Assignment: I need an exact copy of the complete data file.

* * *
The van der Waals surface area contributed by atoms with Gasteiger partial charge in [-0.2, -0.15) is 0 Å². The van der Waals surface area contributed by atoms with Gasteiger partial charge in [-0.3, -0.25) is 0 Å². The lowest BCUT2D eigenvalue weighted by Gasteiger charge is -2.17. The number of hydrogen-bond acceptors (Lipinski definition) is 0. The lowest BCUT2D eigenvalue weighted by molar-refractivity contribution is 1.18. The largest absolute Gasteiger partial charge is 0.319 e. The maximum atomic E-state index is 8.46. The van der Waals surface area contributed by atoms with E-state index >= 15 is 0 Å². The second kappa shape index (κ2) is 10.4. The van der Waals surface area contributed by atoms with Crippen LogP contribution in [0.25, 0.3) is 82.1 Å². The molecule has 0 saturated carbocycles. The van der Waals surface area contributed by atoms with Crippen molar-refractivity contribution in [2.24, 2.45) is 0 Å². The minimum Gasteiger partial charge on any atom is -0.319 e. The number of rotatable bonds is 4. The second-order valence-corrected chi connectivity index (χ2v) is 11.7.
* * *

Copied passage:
The van der Waals surface area contributed by atoms with Gasteiger partial charge in [-0.2, -0.15) is 0 Å². The van der Waals surface area contributed by atoms with Gasteiger partial charge in [-0.3, -0.25) is 0 Å². The lowest BCUT2D eigenvalue weighted by Gasteiger charge is -2.17. The number of hydrogen-bond acceptors (Lipinski definition) is 0. The lowest BCUT2D eigenvalue weighted by molar-refractivity contribution is 1.18. The largest absolute Gasteiger partial charge is 0.319 e. The maximum atomic E-state index is 8.46. The van der Waals surface area contributed by atoms with E-state index >= 15 is 0 Å². The second kappa shape index (κ2) is 10.4. The van der Waals surface area contributed by atoms with Crippen LogP contribution in [0.25, 0.3) is 82.1 Å². The molecule has 0 saturated carbocycles. The van der Waals surface area contributed by atoms with Crippen molar-refractivity contribution in [2.24, 2.45) is 0 Å². The minimum Gasteiger partial charge on any atom is -0.319 e. The number of rotatable bonds is 4. The second-order valence-corrected chi connectivity index (χ2v) is 11.7.